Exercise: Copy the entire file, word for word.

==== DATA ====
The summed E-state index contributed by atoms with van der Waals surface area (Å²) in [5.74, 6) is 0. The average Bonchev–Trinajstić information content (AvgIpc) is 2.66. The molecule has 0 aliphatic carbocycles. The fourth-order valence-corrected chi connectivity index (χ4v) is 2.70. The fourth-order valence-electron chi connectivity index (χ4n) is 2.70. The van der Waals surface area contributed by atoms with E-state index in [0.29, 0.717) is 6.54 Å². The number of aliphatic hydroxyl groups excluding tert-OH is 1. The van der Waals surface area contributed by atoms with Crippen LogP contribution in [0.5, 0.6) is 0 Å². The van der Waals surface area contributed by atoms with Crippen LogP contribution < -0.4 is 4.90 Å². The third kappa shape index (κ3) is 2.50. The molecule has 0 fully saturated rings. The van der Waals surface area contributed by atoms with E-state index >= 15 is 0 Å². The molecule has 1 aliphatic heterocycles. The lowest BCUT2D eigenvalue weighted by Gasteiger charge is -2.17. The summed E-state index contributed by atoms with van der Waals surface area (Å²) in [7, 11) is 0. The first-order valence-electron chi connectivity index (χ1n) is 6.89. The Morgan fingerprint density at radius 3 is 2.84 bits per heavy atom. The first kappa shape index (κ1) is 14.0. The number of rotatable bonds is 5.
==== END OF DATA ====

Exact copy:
The summed E-state index contributed by atoms with van der Waals surface area (Å²) in [5.74, 6) is 0. The average Bonchev–Trinajstić information content (AvgIpc) is 2.66. The molecule has 0 aliphatic carbocycles. The fourth-order valence-corrected chi connectivity index (χ4v) is 2.70. The fourth-order valence-electron chi connectivity index (χ4n) is 2.70. The van der Waals surface area contributed by atoms with E-state index in [0.29, 0.717) is 6.54 Å². The number of aliphatic hydroxyl groups excluding tert-OH is 1. The van der Waals surface area contributed by atoms with Crippen LogP contribution in [0.5, 0.6) is 0 Å². The van der Waals surface area contributed by atoms with Crippen LogP contribution < -0.4 is 4.90 Å². The third kappa shape index (κ3) is 2.50. The molecule has 0 fully saturated rings. The van der Waals surface area contributed by atoms with E-state index >= 15 is 0 Å². The molecule has 1 aliphatic heterocycles. The lowest BCUT2D eigenvalue weighted by Gasteiger charge is -2.17. The summed E-state index contributed by atoms with van der Waals surface area (Å²) in [7, 11) is 0. The first-order valence-electron chi connectivity index (χ1n) is 6.89. The Morgan fingerprint density at radius 3 is 2.84 bits per heavy atom. The first kappa shape index (κ1) is 14.0. The number of rotatable bonds is 5.